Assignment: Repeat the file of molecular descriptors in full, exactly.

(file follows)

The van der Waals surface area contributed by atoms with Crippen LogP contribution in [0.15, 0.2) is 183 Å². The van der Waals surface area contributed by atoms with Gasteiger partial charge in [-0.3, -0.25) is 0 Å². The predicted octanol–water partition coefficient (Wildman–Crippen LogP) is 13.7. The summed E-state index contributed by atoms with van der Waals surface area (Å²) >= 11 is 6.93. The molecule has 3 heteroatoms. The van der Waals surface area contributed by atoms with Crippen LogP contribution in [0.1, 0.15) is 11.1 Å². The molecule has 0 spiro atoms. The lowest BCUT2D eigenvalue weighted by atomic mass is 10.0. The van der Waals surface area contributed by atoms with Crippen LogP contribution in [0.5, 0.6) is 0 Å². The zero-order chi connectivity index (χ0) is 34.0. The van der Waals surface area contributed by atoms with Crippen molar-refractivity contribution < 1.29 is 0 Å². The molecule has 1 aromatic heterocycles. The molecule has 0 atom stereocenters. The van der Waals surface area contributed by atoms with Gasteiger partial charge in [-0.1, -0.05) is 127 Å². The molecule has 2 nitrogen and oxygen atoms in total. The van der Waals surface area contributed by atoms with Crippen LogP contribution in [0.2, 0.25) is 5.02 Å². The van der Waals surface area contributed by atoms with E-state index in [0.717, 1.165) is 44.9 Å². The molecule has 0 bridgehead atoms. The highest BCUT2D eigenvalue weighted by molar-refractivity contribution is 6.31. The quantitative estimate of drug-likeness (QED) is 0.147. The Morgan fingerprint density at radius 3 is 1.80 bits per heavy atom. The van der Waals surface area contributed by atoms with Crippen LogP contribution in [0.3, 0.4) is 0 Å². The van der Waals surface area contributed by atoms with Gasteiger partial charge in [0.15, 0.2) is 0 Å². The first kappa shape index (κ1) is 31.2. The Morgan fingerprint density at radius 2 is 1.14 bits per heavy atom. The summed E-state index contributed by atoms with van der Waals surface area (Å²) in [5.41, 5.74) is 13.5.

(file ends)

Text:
The van der Waals surface area contributed by atoms with Crippen LogP contribution in [0.15, 0.2) is 183 Å². The van der Waals surface area contributed by atoms with Gasteiger partial charge in [-0.3, -0.25) is 0 Å². The predicted octanol–water partition coefficient (Wildman–Crippen LogP) is 13.7. The summed E-state index contributed by atoms with van der Waals surface area (Å²) >= 11 is 6.93. The molecule has 3 heteroatoms. The van der Waals surface area contributed by atoms with Crippen LogP contribution in [0.1, 0.15) is 11.1 Å². The molecule has 0 spiro atoms. The lowest BCUT2D eigenvalue weighted by atomic mass is 10.0. The van der Waals surface area contributed by atoms with Crippen LogP contribution in [0.5, 0.6) is 0 Å². The zero-order chi connectivity index (χ0) is 34.0. The van der Waals surface area contributed by atoms with Crippen molar-refractivity contribution < 1.29 is 0 Å². The molecule has 1 aromatic heterocycles. The molecule has 0 atom stereocenters. The van der Waals surface area contributed by atoms with Gasteiger partial charge in [-0.1, -0.05) is 127 Å². The molecule has 2 nitrogen and oxygen atoms in total. The van der Waals surface area contributed by atoms with Crippen LogP contribution in [0.2, 0.25) is 5.02 Å². The van der Waals surface area contributed by atoms with E-state index in [0.717, 1.165) is 44.9 Å². The molecule has 0 bridgehead atoms. The highest BCUT2D eigenvalue weighted by molar-refractivity contribution is 6.31. The quantitative estimate of drug-likeness (QED) is 0.147. The Morgan fingerprint density at radius 3 is 1.80 bits per heavy atom. The van der Waals surface area contributed by atoms with Crippen LogP contribution in [0.3, 0.4) is 0 Å². The van der Waals surface area contributed by atoms with Gasteiger partial charge in [0.15, 0.2) is 0 Å². The first kappa shape index (κ1) is 31.2. The Morgan fingerprint density at radius 2 is 1.14 bits per heavy atom. The summed E-state index contributed by atoms with van der Waals surface area (Å²) in [5.41, 5.74) is 13.5.